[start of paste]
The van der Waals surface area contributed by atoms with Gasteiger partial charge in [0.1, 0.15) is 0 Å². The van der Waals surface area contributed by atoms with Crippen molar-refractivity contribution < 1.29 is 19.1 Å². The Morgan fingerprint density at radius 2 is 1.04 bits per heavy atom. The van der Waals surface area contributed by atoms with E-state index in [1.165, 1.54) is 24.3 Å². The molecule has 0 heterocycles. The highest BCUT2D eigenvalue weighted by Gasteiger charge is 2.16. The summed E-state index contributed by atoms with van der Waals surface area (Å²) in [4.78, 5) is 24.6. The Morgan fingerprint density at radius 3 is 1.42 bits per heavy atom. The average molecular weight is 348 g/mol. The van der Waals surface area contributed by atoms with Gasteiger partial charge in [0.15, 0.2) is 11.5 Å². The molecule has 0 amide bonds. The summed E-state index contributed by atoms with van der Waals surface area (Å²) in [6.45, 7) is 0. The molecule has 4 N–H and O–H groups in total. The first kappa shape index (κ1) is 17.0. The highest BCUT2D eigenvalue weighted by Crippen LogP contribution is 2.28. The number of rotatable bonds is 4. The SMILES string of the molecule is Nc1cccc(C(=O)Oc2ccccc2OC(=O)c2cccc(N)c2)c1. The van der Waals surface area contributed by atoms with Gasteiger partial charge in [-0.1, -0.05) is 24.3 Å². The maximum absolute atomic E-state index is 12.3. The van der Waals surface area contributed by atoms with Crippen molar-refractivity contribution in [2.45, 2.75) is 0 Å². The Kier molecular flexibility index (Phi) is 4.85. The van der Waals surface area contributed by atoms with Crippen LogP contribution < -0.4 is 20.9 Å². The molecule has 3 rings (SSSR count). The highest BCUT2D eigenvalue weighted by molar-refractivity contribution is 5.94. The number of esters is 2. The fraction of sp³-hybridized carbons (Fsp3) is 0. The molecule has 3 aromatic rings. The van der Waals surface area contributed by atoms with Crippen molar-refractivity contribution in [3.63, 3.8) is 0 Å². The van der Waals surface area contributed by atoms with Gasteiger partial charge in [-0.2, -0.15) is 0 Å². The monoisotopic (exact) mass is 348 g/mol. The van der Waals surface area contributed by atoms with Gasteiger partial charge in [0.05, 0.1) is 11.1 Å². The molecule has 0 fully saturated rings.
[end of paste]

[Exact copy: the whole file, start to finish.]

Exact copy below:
The van der Waals surface area contributed by atoms with Gasteiger partial charge in [0.1, 0.15) is 0 Å². The van der Waals surface area contributed by atoms with Crippen molar-refractivity contribution < 1.29 is 19.1 Å². The Morgan fingerprint density at radius 2 is 1.04 bits per heavy atom. The van der Waals surface area contributed by atoms with E-state index in [1.165, 1.54) is 24.3 Å². The molecule has 0 heterocycles. The highest BCUT2D eigenvalue weighted by Gasteiger charge is 2.16. The summed E-state index contributed by atoms with van der Waals surface area (Å²) in [4.78, 5) is 24.6. The Morgan fingerprint density at radius 3 is 1.42 bits per heavy atom. The average molecular weight is 348 g/mol. The van der Waals surface area contributed by atoms with Gasteiger partial charge in [0.15, 0.2) is 11.5 Å². The molecule has 0 amide bonds. The summed E-state index contributed by atoms with van der Waals surface area (Å²) in [6.45, 7) is 0. The molecule has 4 N–H and O–H groups in total. The first kappa shape index (κ1) is 17.0. The highest BCUT2D eigenvalue weighted by Crippen LogP contribution is 2.28. The number of rotatable bonds is 4. The SMILES string of the molecule is Nc1cccc(C(=O)Oc2ccccc2OC(=O)c2cccc(N)c2)c1. The van der Waals surface area contributed by atoms with Gasteiger partial charge in [-0.1, -0.05) is 24.3 Å². The maximum absolute atomic E-state index is 12.3. The van der Waals surface area contributed by atoms with Crippen molar-refractivity contribution in [2.45, 2.75) is 0 Å². The Kier molecular flexibility index (Phi) is 4.85. The van der Waals surface area contributed by atoms with Crippen LogP contribution < -0.4 is 20.9 Å². The molecule has 3 rings (SSSR count). The highest BCUT2D eigenvalue weighted by molar-refractivity contribution is 5.94. The number of esters is 2. The fraction of sp³-hybridized carbons (Fsp3) is 0. The molecule has 3 aromatic rings. The van der Waals surface area contributed by atoms with Crippen molar-refractivity contribution in [3.63, 3.8) is 0 Å². The van der Waals surface area contributed by atoms with Gasteiger partial charge in [-0.2, -0.15) is 0 Å². The monoisotopic (exact) mass is 348 g/mol. The van der Waals surface area contributed by atoms with Gasteiger partial charge in [0.05, 0.1) is 11.1 Å². The molecule has 0 fully saturated rings.